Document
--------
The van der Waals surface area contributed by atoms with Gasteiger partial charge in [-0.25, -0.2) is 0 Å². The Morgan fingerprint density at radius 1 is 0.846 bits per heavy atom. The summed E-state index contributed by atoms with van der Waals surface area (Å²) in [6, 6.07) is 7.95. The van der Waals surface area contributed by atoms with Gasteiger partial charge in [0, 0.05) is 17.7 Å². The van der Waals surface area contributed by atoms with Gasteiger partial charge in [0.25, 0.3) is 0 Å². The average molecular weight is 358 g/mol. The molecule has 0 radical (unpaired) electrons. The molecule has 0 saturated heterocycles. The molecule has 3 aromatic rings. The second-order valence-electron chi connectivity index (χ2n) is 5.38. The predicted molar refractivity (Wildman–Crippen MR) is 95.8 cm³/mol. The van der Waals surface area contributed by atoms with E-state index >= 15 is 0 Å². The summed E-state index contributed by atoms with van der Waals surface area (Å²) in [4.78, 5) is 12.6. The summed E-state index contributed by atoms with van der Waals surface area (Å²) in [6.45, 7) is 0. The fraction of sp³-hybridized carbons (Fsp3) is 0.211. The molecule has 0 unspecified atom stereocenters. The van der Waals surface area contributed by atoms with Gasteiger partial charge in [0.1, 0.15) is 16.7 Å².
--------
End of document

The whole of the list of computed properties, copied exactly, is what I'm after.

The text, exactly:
The van der Waals surface area contributed by atoms with Gasteiger partial charge in [-0.25, -0.2) is 0 Å². The Morgan fingerprint density at radius 1 is 0.846 bits per heavy atom. The summed E-state index contributed by atoms with van der Waals surface area (Å²) in [6, 6.07) is 7.95. The van der Waals surface area contributed by atoms with Gasteiger partial charge in [0, 0.05) is 17.7 Å². The van der Waals surface area contributed by atoms with Gasteiger partial charge in [0.25, 0.3) is 0 Å². The average molecular weight is 358 g/mol. The molecule has 0 radical (unpaired) electrons. The molecule has 0 saturated heterocycles. The molecule has 3 aromatic rings. The second-order valence-electron chi connectivity index (χ2n) is 5.38. The predicted molar refractivity (Wildman–Crippen MR) is 95.8 cm³/mol. The van der Waals surface area contributed by atoms with E-state index >= 15 is 0 Å². The summed E-state index contributed by atoms with van der Waals surface area (Å²) in [4.78, 5) is 12.6. The summed E-state index contributed by atoms with van der Waals surface area (Å²) in [6.45, 7) is 0. The fraction of sp³-hybridized carbons (Fsp3) is 0.211. The molecule has 0 unspecified atom stereocenters. The van der Waals surface area contributed by atoms with Gasteiger partial charge in [0.1, 0.15) is 16.7 Å².